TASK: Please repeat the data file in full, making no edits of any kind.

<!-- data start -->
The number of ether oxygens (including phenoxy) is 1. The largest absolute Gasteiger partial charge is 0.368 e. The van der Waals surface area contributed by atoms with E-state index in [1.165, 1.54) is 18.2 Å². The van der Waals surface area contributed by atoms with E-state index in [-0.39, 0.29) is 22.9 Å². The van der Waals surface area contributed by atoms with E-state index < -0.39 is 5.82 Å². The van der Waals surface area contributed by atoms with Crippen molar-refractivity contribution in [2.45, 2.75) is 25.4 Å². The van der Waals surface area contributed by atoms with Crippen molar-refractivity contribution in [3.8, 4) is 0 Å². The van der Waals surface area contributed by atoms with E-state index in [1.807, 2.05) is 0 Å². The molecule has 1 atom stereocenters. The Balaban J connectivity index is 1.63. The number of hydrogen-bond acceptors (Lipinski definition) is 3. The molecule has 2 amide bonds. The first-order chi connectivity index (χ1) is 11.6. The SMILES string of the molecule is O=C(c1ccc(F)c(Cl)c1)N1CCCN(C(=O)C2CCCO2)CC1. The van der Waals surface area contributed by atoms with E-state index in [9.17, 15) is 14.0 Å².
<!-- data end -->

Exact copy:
The number of ether oxygens (including phenoxy) is 1. The largest absolute Gasteiger partial charge is 0.368 e. The van der Waals surface area contributed by atoms with E-state index in [1.165, 1.54) is 18.2 Å². The van der Waals surface area contributed by atoms with E-state index in [-0.39, 0.29) is 22.9 Å². The van der Waals surface area contributed by atoms with E-state index < -0.39 is 5.82 Å². The van der Waals surface area contributed by atoms with Crippen molar-refractivity contribution in [2.45, 2.75) is 25.4 Å². The van der Waals surface area contributed by atoms with Crippen molar-refractivity contribution in [3.8, 4) is 0 Å². The van der Waals surface area contributed by atoms with E-state index in [1.807, 2.05) is 0 Å². The molecule has 1 atom stereocenters. The Balaban J connectivity index is 1.63. The number of hydrogen-bond acceptors (Lipinski definition) is 3. The molecule has 2 amide bonds. The first-order chi connectivity index (χ1) is 11.6. The SMILES string of the molecule is O=C(c1ccc(F)c(Cl)c1)N1CCCN(C(=O)C2CCCO2)CC1. The van der Waals surface area contributed by atoms with E-state index in [9.17, 15) is 14.0 Å².